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Commentary

In order to move on, we need to know exactly what happened with Flint

Jack Lessenberry

It hasn’t been very easy to defend Governor Rick Snyder lately, but I think he did absolutely the right thing in refusing to testify before a committee of congressional Democrats about the scandal involving the lead poisoning of the water in Flint.

In all likelihood, this would have been nothing but a partisan witch hunt. He would have been asked questions along the lines of, “when did you stop poisoning children on purpose?”

The Democrats invited him as sort of a publicity stunt, knowing he would refuse, so they could charge him with ducking the truth, and issue statements like the one from Flint Congressman Dan Kildee, who said:

“Governor Snyder’s refusal to show up and testify is deeply disappointing. His administration’s policies led to this man-made crisis, and he needs to answer questions so that the whole truth can be found.”

What Snyder did wrong, however, was this: He had a spokesperson issue a weasel-like statement saying he wouldn’t testify because he had to present his annual budget proposal instead.

What the governor should have said is this:

“I have no intention of taking part in a partisan fishing expedition, but I realize the nation needs to know exactly what happened in Flint. Accordingly, I am asking the House Committee on Oversight and Government Reform to invite me to testify, and I am asking all members of my administration, including any previous emergency managers, to also cooperate fully.”

If Governor Snyder did that, I think he might win back respect. Given the nature of this crisis, I think he owes that to the nation. But the House Committee, which is controlled by the Republicans, has behaved even more disgracefully than the Democrats.

They have failed to invite the governor or any key members of his administration to testify.

The only major figure they have subpoenaed is Darnell Earley, one of five former Flint emergency managers, who happens to be a Democrat.

Imagine if the House Judiciary Committee at the time of the Watergate scandal had refused to summon any members of the Nixon administration.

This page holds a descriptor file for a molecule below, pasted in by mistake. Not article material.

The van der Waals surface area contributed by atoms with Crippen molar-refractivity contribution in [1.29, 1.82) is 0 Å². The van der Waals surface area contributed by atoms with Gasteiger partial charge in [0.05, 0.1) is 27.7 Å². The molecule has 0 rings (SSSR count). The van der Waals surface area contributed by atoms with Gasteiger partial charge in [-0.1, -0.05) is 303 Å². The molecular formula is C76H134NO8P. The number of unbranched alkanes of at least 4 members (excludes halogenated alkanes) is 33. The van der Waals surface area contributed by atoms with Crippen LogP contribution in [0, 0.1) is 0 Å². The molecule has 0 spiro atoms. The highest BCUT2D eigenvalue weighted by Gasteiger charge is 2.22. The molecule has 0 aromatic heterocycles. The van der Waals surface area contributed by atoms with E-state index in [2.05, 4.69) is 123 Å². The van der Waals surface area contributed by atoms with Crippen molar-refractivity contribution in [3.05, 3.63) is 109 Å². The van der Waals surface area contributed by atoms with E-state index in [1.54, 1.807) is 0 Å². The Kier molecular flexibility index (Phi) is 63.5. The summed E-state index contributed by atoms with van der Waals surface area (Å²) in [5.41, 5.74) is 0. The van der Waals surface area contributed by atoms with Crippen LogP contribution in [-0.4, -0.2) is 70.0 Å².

That, in effect, is what has been going on here. Governor Snyder is a highly educated man, but I don’t think he is up on his political history.

Nixon tried stalling, ducking, and releasing information only grudgingly, in what one of his aides referred to by the ghastly term, “modified limited hangout.”

All this did was convince people he was hiding something -- as indeed he was.

If I didn’t know better, I would also think Snyder was getting PR advice from the late Ron Ziegler, Nixon’s dreadful last press secretary.

Gov. Snyder signs a bill that secures $28 million in aid to Flint on January 29, 2016 in Grand Rapids.
Credit Gov. Snyder's office
Gov. Snyder signs a bill that secures $28 million in aid to Flint on January 29, 2016 in Grand Rapids.

Instead of going to Flint to sign the bill providing aid for that city, his staff released a picture of a grinning governor doing so in Grand Rapids, surrounded by Republican lawmakers, none of whom were from anywhere near Flint.

This has become a national issue, and the nation is owed a full accounting. If I were Governor Snyder, I would either be on a plane to Washington as soon as possible, or preparing to resign.

We need to know exactly what happened, so that we and he can move on, and do everything in our power to prevent it from happening again.

Jack Lessenberry is Michigan Radio's political analyst. Views expressed in his essays are his own and do not necessarily reflect those of Michigan Radio, its management or the station licensee, The University of Michigan.

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